Looy, whose role in the centerfold caper went unpunished, was another of those guys living on in media lore. Totally addicted to his police scanner, which he had on ‘round the clock, ‘the Batman” was known for driving at frightening speeds in his “Batmobile” to any potential police story. At night, some inner sense would rouse him from the deepest of sleeps at the least crackle of an incident over the scanner. Within minutes he would be off, often arriving before the police, his clothes having been laid out before hand. It was said that he delayed his honeymoon to dash to the scene of a car crash. Once, with a terrified reporter in the front seat, Looy roared at breakneck speed out to Ben Ginter’s rural estate, where a gunman was holed up. Ignoring police lines, Looy inched so close, he and the reporter were overcome by tear gas used to flush the gunman and missed the takedown. Police complained. Nothing changed after Looy moved to the Lower Mainland. (“He’s helping fight the fire,” said the assigned reporter, as he requested the dispatch of another photographer…). But that’s another story, or nine…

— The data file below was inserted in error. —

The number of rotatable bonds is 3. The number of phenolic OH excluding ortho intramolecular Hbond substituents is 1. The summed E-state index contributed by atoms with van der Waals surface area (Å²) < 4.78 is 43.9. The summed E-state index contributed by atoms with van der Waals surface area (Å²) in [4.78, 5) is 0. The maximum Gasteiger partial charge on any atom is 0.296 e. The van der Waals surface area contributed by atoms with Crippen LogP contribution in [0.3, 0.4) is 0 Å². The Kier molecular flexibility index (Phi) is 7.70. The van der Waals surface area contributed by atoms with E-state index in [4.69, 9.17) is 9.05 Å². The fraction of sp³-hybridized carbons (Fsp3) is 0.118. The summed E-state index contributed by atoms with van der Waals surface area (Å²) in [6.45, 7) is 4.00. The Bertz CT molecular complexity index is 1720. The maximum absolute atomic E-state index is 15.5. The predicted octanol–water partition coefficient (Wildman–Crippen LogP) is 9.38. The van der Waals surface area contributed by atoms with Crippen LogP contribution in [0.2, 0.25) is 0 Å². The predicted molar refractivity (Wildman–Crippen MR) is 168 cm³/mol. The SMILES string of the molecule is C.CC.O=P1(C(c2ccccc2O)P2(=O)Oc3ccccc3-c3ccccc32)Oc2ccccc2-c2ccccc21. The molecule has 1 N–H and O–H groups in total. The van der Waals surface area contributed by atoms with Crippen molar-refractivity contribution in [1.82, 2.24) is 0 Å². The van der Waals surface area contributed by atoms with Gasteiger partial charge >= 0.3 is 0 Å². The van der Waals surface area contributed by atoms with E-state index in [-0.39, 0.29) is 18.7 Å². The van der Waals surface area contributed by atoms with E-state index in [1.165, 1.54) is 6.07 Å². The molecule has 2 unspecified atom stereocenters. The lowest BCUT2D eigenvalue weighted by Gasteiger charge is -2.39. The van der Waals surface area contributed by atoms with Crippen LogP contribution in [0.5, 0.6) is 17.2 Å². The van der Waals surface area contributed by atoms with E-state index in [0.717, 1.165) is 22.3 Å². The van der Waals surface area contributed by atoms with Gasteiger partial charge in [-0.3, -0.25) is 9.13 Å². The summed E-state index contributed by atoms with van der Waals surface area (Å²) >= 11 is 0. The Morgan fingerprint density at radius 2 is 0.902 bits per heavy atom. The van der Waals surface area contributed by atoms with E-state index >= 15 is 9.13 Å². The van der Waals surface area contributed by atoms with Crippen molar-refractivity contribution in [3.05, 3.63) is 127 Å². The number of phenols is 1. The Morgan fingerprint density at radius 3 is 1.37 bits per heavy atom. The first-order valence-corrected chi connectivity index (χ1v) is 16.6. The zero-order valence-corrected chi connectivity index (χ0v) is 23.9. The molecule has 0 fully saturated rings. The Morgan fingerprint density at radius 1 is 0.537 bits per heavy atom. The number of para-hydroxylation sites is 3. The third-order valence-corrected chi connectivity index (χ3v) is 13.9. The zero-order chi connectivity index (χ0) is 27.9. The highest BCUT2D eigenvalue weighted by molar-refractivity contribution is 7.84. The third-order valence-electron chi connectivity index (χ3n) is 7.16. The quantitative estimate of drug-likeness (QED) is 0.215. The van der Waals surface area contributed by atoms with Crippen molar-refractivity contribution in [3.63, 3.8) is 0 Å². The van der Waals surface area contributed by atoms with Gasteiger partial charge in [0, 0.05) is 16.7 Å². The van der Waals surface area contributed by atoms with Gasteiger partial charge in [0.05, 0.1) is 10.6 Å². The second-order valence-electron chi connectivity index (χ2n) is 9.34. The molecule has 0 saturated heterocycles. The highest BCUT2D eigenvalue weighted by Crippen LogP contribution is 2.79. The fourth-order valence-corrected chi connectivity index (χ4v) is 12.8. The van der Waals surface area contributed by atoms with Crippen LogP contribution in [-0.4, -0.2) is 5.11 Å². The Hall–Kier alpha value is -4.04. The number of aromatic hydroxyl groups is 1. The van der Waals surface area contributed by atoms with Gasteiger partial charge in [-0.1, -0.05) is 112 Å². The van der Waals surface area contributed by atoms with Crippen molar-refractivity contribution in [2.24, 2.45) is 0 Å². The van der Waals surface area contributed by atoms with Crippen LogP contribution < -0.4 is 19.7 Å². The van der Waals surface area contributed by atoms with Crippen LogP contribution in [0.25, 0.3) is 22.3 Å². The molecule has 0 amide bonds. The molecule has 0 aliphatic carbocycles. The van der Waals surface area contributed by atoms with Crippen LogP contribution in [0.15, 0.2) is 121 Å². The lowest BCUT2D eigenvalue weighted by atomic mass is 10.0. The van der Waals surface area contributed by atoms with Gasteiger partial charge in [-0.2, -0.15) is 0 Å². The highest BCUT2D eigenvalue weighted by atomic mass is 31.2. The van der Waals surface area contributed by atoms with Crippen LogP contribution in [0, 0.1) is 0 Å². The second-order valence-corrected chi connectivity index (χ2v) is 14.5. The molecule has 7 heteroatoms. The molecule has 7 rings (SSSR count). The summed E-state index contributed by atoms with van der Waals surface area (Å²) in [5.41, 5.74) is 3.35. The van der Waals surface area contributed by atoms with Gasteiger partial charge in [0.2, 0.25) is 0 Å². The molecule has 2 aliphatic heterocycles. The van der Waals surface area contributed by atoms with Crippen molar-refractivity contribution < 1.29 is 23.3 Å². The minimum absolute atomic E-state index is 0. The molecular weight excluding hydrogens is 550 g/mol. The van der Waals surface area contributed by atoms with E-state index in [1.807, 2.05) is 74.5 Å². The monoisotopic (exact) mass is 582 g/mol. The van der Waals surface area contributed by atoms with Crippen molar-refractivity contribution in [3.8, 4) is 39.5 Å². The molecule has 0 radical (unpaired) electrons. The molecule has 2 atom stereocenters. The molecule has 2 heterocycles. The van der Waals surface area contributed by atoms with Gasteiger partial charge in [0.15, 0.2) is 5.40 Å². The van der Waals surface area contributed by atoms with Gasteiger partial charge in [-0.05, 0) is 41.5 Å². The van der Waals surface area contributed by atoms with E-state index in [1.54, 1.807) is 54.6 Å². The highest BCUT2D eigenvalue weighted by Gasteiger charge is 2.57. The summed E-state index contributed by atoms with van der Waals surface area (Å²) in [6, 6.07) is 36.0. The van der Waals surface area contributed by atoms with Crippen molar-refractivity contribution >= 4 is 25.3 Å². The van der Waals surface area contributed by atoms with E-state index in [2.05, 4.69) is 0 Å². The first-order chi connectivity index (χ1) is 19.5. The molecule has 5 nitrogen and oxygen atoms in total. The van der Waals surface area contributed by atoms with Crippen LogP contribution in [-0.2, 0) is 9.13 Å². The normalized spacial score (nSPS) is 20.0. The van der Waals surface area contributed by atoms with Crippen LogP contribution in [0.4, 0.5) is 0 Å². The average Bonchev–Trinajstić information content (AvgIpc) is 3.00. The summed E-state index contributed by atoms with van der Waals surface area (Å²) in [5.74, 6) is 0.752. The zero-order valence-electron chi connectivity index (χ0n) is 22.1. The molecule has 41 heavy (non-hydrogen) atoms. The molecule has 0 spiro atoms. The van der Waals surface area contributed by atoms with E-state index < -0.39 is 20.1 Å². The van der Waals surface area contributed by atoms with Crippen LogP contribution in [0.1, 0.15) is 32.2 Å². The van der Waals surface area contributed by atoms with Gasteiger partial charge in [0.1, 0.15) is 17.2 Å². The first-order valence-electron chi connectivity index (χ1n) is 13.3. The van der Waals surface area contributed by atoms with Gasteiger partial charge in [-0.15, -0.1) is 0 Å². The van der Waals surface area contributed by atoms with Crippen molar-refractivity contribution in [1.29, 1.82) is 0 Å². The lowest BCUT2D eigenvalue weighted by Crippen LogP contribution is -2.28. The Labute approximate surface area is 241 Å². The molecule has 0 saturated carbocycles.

(Dave Looy, in a rare down moment. Photo by Vladimir Keremidschieff)

As for me, I had ended my seven-month gig as sports editor of the Penticton Herald, bundled a few boxes of my meagre belongings onto a Greyound bus and headed north to Prince George. I found cheap digs on Ingledew Avenue and took up the cudgels of news reporting. I learned how to write a lead from the wire/front page editor Duncan Cumming. The loveliest of Scots, he told me: no matter how dull the assignment, look for some personal angle or good quote to jazz it up, rather than just string together a few boring facts. It was good advice.